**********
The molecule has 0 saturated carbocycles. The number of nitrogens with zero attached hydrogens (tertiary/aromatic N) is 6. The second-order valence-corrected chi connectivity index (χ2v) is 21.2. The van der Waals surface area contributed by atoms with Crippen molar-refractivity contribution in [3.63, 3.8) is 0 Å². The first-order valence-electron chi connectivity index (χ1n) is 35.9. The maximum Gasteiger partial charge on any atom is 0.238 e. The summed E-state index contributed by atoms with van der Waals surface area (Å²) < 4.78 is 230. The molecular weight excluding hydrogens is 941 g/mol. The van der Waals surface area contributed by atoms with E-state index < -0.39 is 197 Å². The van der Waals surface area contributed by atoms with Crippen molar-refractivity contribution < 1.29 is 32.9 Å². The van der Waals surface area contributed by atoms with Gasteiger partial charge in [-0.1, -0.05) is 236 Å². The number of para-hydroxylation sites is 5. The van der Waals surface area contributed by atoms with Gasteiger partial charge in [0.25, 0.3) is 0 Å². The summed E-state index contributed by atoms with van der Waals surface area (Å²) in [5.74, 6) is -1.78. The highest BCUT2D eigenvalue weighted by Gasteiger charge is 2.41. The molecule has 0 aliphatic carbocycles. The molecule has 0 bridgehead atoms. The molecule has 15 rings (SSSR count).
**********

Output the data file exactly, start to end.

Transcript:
The molecule has 0 saturated carbocycles. The number of nitrogens with zero attached hydrogens (tertiary/aromatic N) is 6. The second-order valence-corrected chi connectivity index (χ2v) is 21.2. The van der Waals surface area contributed by atoms with Crippen molar-refractivity contribution in [3.63, 3.8) is 0 Å². The first-order valence-electron chi connectivity index (χ1n) is 35.9. The maximum Gasteiger partial charge on any atom is 0.238 e. The summed E-state index contributed by atoms with van der Waals surface area (Å²) < 4.78 is 230. The molecular weight excluding hydrogens is 941 g/mol. The van der Waals surface area contributed by atoms with E-state index < -0.39 is 197 Å². The van der Waals surface area contributed by atoms with Crippen molar-refractivity contribution < 1.29 is 32.9 Å². The van der Waals surface area contributed by atoms with Gasteiger partial charge in [-0.1, -0.05) is 236 Å². The number of para-hydroxylation sites is 5. The van der Waals surface area contributed by atoms with Gasteiger partial charge in [0.25, 0.3) is 0 Å². The summed E-state index contributed by atoms with van der Waals surface area (Å²) in [5.74, 6) is -1.78. The highest BCUT2D eigenvalue weighted by Gasteiger charge is 2.41. The molecule has 0 aliphatic carbocycles. The molecule has 0 bridgehead atoms. The molecule has 15 rings (SSSR count).